Study casts doubt on autism, antidepressant link

Risk assessment The risk of autism associated with antidepressants if it exists

In an uncontrolled analysis - which did not take these factors into account - antidepressant use in early pregnancy was associated with 1.5 times higher odds for premature birth, 1.2 times higher odds for fetal growth, 2.0 times higher risk for autism and 2.2 times increased risk for ADHD.

Taking antidepressants while you're pregnant probably doesn't increase your child's risk of developing autism, new research suggests.

Two studies published by JAMA have examined the risk of autism and other adverse birth outcomes among women who use antidepressants during pregnancy.

The study also looked at antidepressant use in fathers, as well as mothers' use of antidepressants before but not during pregnancy.

She told the Business Standard: 'The findings from this review suggest that antidepressant treatment may be a "marker" of women who may have an elevated risk of giving birth to a child with ASD.

"The fact that we got consistent answers when we used all of these designs gives us more confidence in our conclusion", said Brian D'Onofrio, senior author of the study and professor at Indiana University.

The study followed more than 1.5 million infants from Sweden over a 12-year period so researchers could control for a number of factors.

"The additional comparisons provide further evidence that other factors - not first-trimester exposure to antidepressants - explain why women who took these medications during early pregnancy were more likely to have offspring with these pregnancy and neurodevelopmental problems", D'Onofrio said.

Second, we compared children of women who used antidepressants before pregnancy but not during or after pregnancy to children of women who used antidepressants during the first trimester of pregnancy.

Kids exposed to antidepressants in the womb and their unexposed siblings had essentially the same risk for developing autism, a new study shows.

'Although it's useful to have this overview, as the authors recognise, the data linking antidepressants to autism is far from conclusive and the results are hard to interpret.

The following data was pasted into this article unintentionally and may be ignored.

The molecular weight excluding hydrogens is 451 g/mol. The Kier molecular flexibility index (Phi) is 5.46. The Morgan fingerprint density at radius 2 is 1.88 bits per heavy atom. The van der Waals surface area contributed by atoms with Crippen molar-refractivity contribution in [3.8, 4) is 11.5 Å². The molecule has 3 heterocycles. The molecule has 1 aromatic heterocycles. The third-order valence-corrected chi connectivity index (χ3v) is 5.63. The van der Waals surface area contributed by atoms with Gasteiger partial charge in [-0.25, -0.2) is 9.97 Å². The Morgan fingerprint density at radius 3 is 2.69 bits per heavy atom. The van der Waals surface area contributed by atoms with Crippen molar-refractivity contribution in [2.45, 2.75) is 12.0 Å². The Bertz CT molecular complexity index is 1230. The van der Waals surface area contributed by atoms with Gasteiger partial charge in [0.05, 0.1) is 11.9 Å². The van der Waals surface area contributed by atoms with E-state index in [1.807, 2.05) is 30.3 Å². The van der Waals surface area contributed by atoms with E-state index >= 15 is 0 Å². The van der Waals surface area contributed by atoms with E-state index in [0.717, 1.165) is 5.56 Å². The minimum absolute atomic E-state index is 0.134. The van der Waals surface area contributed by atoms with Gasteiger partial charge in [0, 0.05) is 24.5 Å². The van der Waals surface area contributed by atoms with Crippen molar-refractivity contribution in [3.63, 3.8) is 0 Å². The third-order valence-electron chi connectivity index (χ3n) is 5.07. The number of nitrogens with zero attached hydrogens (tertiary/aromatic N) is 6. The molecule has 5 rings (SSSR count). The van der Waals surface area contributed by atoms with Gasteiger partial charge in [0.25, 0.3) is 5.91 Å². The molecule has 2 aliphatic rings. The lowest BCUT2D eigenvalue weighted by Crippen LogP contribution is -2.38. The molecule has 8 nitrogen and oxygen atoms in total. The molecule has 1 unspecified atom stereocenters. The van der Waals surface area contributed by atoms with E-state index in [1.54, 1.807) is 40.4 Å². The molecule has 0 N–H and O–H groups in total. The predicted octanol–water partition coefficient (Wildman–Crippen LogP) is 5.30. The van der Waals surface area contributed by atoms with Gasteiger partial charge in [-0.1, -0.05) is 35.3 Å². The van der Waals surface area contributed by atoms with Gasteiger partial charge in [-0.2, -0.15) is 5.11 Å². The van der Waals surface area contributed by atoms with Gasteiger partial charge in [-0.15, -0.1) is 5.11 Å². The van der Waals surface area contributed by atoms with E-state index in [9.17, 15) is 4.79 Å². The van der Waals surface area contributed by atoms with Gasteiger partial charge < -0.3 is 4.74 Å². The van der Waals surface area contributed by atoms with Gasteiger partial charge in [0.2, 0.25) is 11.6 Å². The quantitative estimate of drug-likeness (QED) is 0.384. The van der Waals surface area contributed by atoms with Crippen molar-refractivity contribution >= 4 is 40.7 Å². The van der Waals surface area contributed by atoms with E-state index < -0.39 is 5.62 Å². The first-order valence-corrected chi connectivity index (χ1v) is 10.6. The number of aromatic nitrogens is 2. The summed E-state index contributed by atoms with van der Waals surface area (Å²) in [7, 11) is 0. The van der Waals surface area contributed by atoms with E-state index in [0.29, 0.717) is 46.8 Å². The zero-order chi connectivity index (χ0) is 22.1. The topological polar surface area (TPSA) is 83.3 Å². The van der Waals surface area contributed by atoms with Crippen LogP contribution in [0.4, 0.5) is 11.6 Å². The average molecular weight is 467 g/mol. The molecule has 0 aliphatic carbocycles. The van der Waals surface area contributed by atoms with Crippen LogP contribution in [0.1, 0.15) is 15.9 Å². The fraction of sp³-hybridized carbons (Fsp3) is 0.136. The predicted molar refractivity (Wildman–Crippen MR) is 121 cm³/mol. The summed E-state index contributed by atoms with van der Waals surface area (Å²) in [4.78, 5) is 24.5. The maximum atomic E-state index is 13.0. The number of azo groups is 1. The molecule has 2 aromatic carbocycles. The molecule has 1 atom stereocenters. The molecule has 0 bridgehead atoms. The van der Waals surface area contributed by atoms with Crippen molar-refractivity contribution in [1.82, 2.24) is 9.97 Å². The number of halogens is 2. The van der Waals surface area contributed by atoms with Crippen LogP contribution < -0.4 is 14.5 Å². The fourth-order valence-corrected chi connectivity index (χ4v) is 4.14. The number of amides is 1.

"Although a causal relationship can not be ruled out, the previously observed association may be explained by other factors", the study stated. But some studies have shown that being exposed to antidepressants in utero can contribute to an increase in developmental conditions, including attention deficit hyperactivity disorder and autism. About one in 10 women develop a major depressive episode during pregnancy. It also incorporated data reporting the country's antidepressant prescriptions in adults, autism and ADHD diagnoses in children, genetic relationships between parents and children, parents' age and education levels, and other factors.

The findings are concerning given the increasing usage of the medications during pregnancy, experts say. "But that association goes completely away when you compare siblings".

Dr Patrick O'Brien, spokesperson for the Royal College of Obstetricians and Gynaecologists, previously said: 'Depression in pregnancy can be very serious for a woman and can also impact on the health of her baby, so we must consider the benefits of antidepressant medication in such cases. For example, researchers should collect data on - among other things - the mothers' depression during pregnancy, depression severity, if the mothers are taking their medications, the dose of the medication and use of other substances.

"It's known that autism and depression and anxiety and other psychiatric illnesses share some genetic components", Vigod said. Women battling depression during pregnancy can often carry the burden that they did something wrong, hence why their child has autism.

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